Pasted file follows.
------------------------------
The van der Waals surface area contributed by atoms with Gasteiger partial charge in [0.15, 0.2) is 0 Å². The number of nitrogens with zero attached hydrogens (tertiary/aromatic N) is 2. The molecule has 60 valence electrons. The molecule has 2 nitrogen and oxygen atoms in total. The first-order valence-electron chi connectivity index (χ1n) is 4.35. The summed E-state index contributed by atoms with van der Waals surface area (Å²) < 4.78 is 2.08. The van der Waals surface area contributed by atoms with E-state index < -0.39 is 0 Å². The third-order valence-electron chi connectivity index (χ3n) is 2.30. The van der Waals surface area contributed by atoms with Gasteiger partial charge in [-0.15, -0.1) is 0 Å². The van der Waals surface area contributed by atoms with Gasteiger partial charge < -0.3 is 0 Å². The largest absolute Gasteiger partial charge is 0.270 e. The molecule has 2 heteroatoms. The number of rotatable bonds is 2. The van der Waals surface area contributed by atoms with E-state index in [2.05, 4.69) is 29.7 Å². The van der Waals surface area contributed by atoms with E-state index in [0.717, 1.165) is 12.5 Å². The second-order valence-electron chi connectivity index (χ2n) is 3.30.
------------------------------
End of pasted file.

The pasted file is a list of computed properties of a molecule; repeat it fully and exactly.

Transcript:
The van der Waals surface area contributed by atoms with Gasteiger partial charge in [0.15, 0.2) is 0 Å². The number of nitrogens with zero attached hydrogens (tertiary/aromatic N) is 2. The molecule has 60 valence electrons. The molecule has 2 nitrogen and oxygen atoms in total. The first-order valence-electron chi connectivity index (χ1n) is 4.35. The summed E-state index contributed by atoms with van der Waals surface area (Å²) < 4.78 is 2.08. The van der Waals surface area contributed by atoms with E-state index < -0.39 is 0 Å². The third-order valence-electron chi connectivity index (χ3n) is 2.30. The van der Waals surface area contributed by atoms with Gasteiger partial charge in [-0.15, -0.1) is 0 Å². The van der Waals surface area contributed by atoms with Gasteiger partial charge < -0.3 is 0 Å². The largest absolute Gasteiger partial charge is 0.270 e. The molecule has 2 heteroatoms. The number of rotatable bonds is 2. The van der Waals surface area contributed by atoms with E-state index in [2.05, 4.69) is 29.7 Å². The van der Waals surface area contributed by atoms with E-state index in [0.717, 1.165) is 12.5 Å². The second-order valence-electron chi connectivity index (χ2n) is 3.30.